Pavlik defends title with knockout of Espino
Kelly Pavlik hammered away with a flurry of uppercuts, then raised his hands and jumped into the arms of trainer Jack Loew.
The WBC and WBO middleweight champion had successfully declared his return to boxing.
``I'm definitely back,'' Pavlik said.
Pavlik stopped Miguel Espino in the fifth round Saturday night to defend his titles and end what has been a difficult year on a high note.
After a 10-month layoff because of a staph infection on his left hand, Pavlik dropped Espino to a knee in the fourth round with staggering right uppercuts. He then knocked Espino down in the fifth, and trainer John Bray threw in the towel while referee Steve Smoger stopped the fight 1:44 into the round.
``We're not going to have another layoff,'' Pavlik said. ``The hand held up great. It's a little tender, but nothing ice can't fix.''
It was going to take more than ice to repair Pavlik's image.
Pavlik was the target of rumors and criticism for looking sloppy in his last fight, a win against Marco Antonio Rubio in February, then losing the chance to fight Paul Williams because he needed 10 months to heal a staph infection on a knuckle of his left hand.
As a result, his trip back to Youngstown on Saturday night had a much different feel than the first. After beating Rubio in front of a raucous sellout crowd at the cross-town Chevrolet Centre, Pavlik knocked out Espino in front of a half-full Beeghly Center at Youngstown State.
The announced crowd of 3,409 was less than half of the 7,000 capacity.
Espino (20-3-1) was rated the No. 3 contender by the WBC, though few gave the fighter from North Hollywood, Calif., much of a chance. He was deducted a point for punching after the bell following the first round, then was warned in the second and third for repeated low blows.
Bray said the plan was to circle to the right and jab for the first four or five rounds, and Espino quickly scrapped that idea.
``As soon as Miguel got hit, the warrior came out and he went toe to toe,'' Bray said. ``He didn't stick to the gameplan. He's a real warrior. Kelly Pavlik is a great champion and a big puncher. We fell into his trap.''
Espino wasn't impressed by Pavlik's punching power, and he didn't recall ever taking a step back because of a blow from the champ.
``I thought I hurt him a few times,'' Espino said. ``He didn't think I could hit. He thought he could bully me, but I don't remember taking one step back. ... If there was ever a day to take a champion down, today was the day.''
Pavlik agreed his jabs weren't on targets, leaving the uppercut his only effective punch.
``It definitely wasn't one of my better performances,'' Pavlik said. ``We got the job done.''
Pavlik will now turn his attention to Williams, whom he was supposed to fight Oct. 3. The infection postponed the fight until Dec. 5, and it was canceled when Pavlik realized he still couldn't make a fist with his injured left hand.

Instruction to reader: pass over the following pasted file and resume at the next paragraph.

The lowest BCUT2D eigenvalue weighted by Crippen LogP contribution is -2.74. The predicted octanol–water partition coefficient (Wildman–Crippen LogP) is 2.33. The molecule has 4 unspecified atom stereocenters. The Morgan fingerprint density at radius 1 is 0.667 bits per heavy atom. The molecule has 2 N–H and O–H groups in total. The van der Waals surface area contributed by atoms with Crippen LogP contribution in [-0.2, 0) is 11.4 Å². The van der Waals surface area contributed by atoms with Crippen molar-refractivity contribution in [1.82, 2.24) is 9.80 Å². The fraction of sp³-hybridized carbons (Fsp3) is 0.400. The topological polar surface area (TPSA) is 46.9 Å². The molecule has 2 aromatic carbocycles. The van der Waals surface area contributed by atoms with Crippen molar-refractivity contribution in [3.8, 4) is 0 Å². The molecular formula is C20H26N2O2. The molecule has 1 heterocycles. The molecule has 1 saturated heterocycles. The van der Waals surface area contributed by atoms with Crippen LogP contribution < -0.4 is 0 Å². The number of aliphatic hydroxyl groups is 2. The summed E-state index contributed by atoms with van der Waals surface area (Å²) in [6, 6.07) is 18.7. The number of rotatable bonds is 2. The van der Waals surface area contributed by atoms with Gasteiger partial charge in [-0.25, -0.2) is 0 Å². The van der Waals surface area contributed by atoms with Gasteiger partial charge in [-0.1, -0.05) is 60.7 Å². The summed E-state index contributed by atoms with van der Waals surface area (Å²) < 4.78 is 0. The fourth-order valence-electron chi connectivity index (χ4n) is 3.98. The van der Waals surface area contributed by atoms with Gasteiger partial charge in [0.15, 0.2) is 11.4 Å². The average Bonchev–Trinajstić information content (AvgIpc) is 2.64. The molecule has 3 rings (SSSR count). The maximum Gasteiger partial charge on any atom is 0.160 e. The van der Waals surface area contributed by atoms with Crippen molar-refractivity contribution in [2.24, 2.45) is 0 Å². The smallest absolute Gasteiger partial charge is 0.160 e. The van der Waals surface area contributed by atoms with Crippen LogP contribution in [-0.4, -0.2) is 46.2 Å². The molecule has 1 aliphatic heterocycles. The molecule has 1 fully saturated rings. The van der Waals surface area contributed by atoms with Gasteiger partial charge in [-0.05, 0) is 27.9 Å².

Williams decided to fight Sergio Martinez on that date instead.
``We've got a signed contract that is no longer valid,'' Top Rank chief Bob Arum said. ``But if they want to fight Kelly Pavlik, all they have to do is initial that contract and send it to me and the first available date HBO has, we'll do the fight like we were supposed to do on Dec. 5.''
Pavlik said Williams is now the priority, but if another deal can't be reached, he would like to fight WBA middleweight champion Felix Sturm.
``Sturm is right on top of the list,'' Arum said.
The win Saturday was also sweet for Loew, whose brother-in-law Jimmy Villers had a heart attack on his way to the locker room after officiating an undercard fight earlier in the night.
Villers was speaking and in stable condition at St. Elizabeth Health Center after grabbing his chest and collapsing in the aisle. Medical personnel used a defibrillator and strapped oxygen to his face, and Villers was alert when he was placed on a stretcher and taken to the hospital. A cardiologist sitting near the ring helped take care of him.
``It wasn't a good night at the beginning,'' said Loew, who walked into the situation when he was coming out to watch the next fight. ``From what I understand, he's OK.''
On the undercard, rising prospect Vanes Martirosyan (26-0, 17 KOs) looked impressive in stopping Willie Lee at 2:13 of the third round of their junior middleweight fight - possibly setting up a title fight early next year.
``Vanes is ready for a world title shot,'' his trainer Freddie Roach said. ``He's 26-0, done his homework, and he is ready for the big fight.''
The pay-per-view fights from Youngstown were part of a unique split-site doubleheader with the opening bouts coming from Ciudad Obregon, Mexico.
Former junior lightweight champion Humberto Soto won a unanimous 10-round decision over Jesus Chavez, while Nehomar Cermeno retained his WBA interim bantamweight title by knocking out Alejandro Valdez in the 11th round.
After the result was announced, Valdez fell to the canvas and was taken to the hospital. His status was not immediately available.